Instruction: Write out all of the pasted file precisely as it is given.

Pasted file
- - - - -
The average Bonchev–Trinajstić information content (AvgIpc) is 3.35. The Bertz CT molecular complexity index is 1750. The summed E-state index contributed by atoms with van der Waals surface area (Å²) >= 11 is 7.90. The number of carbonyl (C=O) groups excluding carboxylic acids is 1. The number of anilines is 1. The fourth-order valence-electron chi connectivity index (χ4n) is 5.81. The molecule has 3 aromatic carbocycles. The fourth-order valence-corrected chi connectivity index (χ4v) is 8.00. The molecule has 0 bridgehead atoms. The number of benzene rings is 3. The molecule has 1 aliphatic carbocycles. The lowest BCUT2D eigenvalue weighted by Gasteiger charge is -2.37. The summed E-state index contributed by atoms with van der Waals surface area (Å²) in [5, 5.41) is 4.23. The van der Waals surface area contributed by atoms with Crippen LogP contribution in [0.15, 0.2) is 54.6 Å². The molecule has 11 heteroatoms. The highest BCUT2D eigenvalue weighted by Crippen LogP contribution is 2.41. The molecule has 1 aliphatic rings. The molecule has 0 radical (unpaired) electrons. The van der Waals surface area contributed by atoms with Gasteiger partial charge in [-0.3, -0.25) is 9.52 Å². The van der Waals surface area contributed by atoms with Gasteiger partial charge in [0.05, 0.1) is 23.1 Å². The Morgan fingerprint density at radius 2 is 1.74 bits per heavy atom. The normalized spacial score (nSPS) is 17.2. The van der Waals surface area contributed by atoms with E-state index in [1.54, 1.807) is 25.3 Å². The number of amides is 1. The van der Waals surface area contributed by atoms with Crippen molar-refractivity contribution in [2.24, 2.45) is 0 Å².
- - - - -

The average Bonchev–Trinajstić information content (AvgIpc) is 3.35. The Bertz CT molecular complexity index is 1750. The summed E-state index contributed by atoms with van der Waals surface area (Å²) >= 11 is 7.90. The number of carbonyl (C=O) groups excluding carboxylic acids is 1. The number of anilines is 1. The fourth-order valence-electron chi connectivity index (χ4n) is 5.81. The molecule has 3 aromatic carbocycles. The fourth-order valence-corrected chi connectivity index (χ4v) is 8.00. The molecule has 0 bridgehead atoms. The number of benzene rings is 3. The molecule has 1 aliphatic carbocycles. The lowest BCUT2D eigenvalue weighted by Gasteiger charge is -2.37. The summed E-state index contributed by atoms with van der Waals surface area (Å²) in [5, 5.41) is 4.23. The van der Waals surface area contributed by atoms with Crippen LogP contribution in [0.15, 0.2) is 54.6 Å². The molecule has 11 heteroatoms. The highest BCUT2D eigenvalue weighted by Crippen LogP contribution is 2.41. The molecule has 1 aliphatic rings. The molecule has 0 radical (unpaired) electrons. The van der Waals surface area contributed by atoms with Gasteiger partial charge in [-0.3, -0.25) is 9.52 Å². The van der Waals surface area contributed by atoms with Gasteiger partial charge in [0.05, 0.1) is 23.1 Å². The Morgan fingerprint density at radius 2 is 1.74 bits per heavy atom. The normalized spacial score (nSPS) is 17.2. The van der Waals surface area contributed by atoms with E-state index in [1.54, 1.807) is 25.3 Å². The number of amides is 1. The van der Waals surface area contributed by atoms with Crippen molar-refractivity contribution in [2.24, 2.45) is 0 Å².